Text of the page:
Jesus was always expectant. He gave thanks before the miracles. He knew exactly what would happen. But, like me, you might be thinking, “Of course He was...He is God.” But look at Peter in Acts 3:6-7...
Peter said, “I have no silver and gold, but what I do have I give to you. In the name of Jesus Christ of Nazareth, rise up and walk!” And he took him by the right hand and raised him up, and immediately his feet and ankles were made strong. Acts 3:6-7
How expectant to boldly say to the man, “rise up and walk”? Assured that God would honor it...that healing would come. There seemed to be no part of him thinking, “oh boy, what if this doesn’t work. That will be embarrassing for me, for God.”
When you pray for someone or something, how expectant are you? I’m squirmy just typing that, ready with my excuses for God, as if I need to defend Him... “it might not be His will...God may have other plans...”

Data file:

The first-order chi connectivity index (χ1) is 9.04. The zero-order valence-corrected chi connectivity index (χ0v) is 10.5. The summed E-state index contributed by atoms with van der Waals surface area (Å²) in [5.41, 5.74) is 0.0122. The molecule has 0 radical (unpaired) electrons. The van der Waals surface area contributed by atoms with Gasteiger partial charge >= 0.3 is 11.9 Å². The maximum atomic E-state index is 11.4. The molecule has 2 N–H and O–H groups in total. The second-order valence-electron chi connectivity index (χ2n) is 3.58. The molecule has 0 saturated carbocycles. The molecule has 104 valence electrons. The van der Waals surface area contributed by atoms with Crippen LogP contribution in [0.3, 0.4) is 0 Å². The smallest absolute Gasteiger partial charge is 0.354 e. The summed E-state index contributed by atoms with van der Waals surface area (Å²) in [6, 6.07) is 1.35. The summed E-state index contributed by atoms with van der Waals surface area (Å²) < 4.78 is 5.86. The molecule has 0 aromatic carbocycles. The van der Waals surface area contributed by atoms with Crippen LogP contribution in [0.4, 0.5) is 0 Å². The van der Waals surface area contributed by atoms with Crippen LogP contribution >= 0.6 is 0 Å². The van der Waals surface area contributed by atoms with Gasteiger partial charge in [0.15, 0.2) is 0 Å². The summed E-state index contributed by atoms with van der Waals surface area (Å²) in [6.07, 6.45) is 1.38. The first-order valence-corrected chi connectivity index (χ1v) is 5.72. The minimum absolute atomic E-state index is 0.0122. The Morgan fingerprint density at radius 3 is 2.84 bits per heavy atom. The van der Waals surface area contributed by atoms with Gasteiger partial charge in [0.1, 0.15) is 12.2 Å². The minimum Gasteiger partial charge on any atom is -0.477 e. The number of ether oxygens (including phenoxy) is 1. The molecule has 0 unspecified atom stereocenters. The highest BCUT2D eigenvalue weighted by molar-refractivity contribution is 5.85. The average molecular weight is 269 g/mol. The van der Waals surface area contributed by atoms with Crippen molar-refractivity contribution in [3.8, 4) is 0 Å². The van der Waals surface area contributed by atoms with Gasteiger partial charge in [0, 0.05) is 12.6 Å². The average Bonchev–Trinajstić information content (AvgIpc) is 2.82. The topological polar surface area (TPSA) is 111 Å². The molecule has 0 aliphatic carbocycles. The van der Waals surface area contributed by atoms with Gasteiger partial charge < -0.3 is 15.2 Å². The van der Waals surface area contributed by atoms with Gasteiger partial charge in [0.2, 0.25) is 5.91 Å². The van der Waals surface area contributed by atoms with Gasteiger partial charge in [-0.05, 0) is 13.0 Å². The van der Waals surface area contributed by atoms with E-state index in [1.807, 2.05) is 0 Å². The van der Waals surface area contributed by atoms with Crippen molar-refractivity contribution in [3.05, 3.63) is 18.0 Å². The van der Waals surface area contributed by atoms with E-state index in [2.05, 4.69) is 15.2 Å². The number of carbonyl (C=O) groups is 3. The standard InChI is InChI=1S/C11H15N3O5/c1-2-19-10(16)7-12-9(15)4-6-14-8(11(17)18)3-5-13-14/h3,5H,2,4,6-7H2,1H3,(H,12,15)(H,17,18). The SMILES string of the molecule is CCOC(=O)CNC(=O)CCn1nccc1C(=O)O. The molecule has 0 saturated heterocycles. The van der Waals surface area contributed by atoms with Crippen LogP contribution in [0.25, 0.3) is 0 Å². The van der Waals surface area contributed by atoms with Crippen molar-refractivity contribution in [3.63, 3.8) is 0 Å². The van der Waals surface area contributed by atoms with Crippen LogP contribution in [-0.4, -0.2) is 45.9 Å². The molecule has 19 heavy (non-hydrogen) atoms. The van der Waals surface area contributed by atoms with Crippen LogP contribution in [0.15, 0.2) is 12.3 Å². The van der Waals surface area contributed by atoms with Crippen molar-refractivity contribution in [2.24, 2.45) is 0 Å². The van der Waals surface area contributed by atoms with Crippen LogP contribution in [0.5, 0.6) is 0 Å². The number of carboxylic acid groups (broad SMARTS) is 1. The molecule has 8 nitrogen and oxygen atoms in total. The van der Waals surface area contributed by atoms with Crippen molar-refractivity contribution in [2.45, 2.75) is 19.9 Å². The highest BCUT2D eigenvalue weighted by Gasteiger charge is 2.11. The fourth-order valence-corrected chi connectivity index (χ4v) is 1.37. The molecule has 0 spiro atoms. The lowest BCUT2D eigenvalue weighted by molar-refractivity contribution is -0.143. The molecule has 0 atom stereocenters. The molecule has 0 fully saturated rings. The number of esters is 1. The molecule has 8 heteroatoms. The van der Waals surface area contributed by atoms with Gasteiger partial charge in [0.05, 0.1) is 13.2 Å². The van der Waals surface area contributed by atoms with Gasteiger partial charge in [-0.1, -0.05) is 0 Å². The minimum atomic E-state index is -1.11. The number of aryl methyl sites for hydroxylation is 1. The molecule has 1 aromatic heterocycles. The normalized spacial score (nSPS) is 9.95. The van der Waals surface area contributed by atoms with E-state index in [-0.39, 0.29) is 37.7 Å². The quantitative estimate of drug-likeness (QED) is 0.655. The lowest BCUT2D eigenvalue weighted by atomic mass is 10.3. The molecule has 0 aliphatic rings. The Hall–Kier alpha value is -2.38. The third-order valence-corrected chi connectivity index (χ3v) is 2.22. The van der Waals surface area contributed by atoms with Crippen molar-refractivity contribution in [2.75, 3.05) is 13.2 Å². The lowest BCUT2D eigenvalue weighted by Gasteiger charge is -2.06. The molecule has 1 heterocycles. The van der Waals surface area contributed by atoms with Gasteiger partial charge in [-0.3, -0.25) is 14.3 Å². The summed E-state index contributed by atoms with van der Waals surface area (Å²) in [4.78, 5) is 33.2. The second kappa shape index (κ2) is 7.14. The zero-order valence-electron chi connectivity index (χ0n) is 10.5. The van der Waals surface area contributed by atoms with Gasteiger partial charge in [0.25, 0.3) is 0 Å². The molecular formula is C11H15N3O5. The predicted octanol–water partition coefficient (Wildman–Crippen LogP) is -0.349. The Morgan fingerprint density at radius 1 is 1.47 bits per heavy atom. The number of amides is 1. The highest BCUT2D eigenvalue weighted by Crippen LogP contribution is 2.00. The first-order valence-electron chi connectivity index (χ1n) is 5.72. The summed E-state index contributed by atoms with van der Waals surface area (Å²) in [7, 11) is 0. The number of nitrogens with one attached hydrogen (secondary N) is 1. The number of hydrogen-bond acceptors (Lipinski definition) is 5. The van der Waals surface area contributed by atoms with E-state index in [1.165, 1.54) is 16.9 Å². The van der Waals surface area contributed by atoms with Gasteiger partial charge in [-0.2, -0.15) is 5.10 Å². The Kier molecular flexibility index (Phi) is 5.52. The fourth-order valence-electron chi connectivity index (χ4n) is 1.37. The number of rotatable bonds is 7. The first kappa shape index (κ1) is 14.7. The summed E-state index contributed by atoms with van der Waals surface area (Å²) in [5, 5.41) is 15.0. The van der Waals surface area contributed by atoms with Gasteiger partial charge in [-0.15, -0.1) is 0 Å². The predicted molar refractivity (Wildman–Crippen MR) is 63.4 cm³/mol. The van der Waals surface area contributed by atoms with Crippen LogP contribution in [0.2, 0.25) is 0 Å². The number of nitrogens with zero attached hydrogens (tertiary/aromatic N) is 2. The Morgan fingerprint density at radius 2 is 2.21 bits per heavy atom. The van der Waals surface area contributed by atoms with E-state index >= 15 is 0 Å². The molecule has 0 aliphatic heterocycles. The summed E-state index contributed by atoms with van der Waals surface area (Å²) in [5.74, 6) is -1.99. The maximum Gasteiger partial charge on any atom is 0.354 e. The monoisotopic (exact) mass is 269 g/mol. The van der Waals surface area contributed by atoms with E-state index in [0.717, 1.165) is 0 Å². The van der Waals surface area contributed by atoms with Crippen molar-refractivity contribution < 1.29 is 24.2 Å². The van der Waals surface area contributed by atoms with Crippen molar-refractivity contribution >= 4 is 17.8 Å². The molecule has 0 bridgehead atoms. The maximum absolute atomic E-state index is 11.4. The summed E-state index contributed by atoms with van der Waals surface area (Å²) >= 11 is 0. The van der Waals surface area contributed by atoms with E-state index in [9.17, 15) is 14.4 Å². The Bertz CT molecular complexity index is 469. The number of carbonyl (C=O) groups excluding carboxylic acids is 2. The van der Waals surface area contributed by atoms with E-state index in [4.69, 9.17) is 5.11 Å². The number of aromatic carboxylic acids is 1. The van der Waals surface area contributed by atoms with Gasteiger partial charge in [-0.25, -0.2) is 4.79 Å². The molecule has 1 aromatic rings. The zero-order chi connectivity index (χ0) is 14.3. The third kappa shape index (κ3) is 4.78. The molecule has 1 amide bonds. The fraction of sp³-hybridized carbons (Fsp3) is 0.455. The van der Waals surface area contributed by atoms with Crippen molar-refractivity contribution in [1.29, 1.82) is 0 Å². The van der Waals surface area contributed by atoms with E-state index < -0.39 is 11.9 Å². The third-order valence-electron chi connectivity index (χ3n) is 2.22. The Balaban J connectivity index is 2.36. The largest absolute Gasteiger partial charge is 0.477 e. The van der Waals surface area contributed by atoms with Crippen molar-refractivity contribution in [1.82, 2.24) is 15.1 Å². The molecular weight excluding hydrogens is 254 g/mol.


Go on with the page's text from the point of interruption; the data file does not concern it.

And it is true that our plans might not be God’s plans. So how do we remain expectant?
I recently read Katie Davis Majors book, Daring to Hope. She lives this so well. She experienced a season of full expectation, and the result not being what she hoped and prayed for. But still, God showed up. The miracle she expected didn’t happen according to her plans, but the expectation paid off in different ways.
It pays to be expectant. As Christine says in her quote, it is the breeding ground for miracles.
I’m praying to be more expectant. I want to pray full of assurance, with no caveats; no doubting as soon as I ask. And not in a prosperity gospel way where God is a genie doing what I want, but in a way that is full of faith and belief in the power and goodness and promises and perfect plans of God. .